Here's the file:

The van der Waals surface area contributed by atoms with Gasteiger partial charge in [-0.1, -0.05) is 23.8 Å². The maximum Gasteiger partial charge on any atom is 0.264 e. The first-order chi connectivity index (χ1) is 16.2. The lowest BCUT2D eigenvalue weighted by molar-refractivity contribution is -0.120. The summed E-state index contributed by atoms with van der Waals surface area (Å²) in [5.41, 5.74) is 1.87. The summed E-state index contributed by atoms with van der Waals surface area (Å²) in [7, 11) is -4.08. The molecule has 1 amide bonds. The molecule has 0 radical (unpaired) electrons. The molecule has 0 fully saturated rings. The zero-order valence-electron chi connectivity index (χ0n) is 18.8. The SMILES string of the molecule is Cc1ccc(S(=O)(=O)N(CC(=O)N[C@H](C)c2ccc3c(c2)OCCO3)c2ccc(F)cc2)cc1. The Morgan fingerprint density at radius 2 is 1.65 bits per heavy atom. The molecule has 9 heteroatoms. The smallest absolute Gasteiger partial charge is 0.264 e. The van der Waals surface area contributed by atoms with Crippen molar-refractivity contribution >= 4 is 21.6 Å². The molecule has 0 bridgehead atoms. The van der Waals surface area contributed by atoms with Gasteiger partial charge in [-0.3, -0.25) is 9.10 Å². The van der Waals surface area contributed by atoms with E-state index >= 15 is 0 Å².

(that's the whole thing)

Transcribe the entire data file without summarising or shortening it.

The van der Waals surface area contributed by atoms with Gasteiger partial charge in [-0.1, -0.05) is 23.8 Å². The maximum Gasteiger partial charge on any atom is 0.264 e. The first-order chi connectivity index (χ1) is 16.2. The lowest BCUT2D eigenvalue weighted by molar-refractivity contribution is -0.120. The summed E-state index contributed by atoms with van der Waals surface area (Å²) in [5.41, 5.74) is 1.87. The summed E-state index contributed by atoms with van der Waals surface area (Å²) in [7, 11) is -4.08. The molecule has 1 amide bonds. The molecule has 0 radical (unpaired) electrons. The molecule has 0 fully saturated rings. The zero-order valence-electron chi connectivity index (χ0n) is 18.8. The SMILES string of the molecule is Cc1ccc(S(=O)(=O)N(CC(=O)N[C@H](C)c2ccc3c(c2)OCCO3)c2ccc(F)cc2)cc1. The Morgan fingerprint density at radius 2 is 1.65 bits per heavy atom. The molecule has 9 heteroatoms. The smallest absolute Gasteiger partial charge is 0.264 e. The van der Waals surface area contributed by atoms with Crippen molar-refractivity contribution >= 4 is 21.6 Å². The molecule has 0 bridgehead atoms. The van der Waals surface area contributed by atoms with Gasteiger partial charge in [-0.3, -0.25) is 9.10 Å². The van der Waals surface area contributed by atoms with E-state index >= 15 is 0 Å².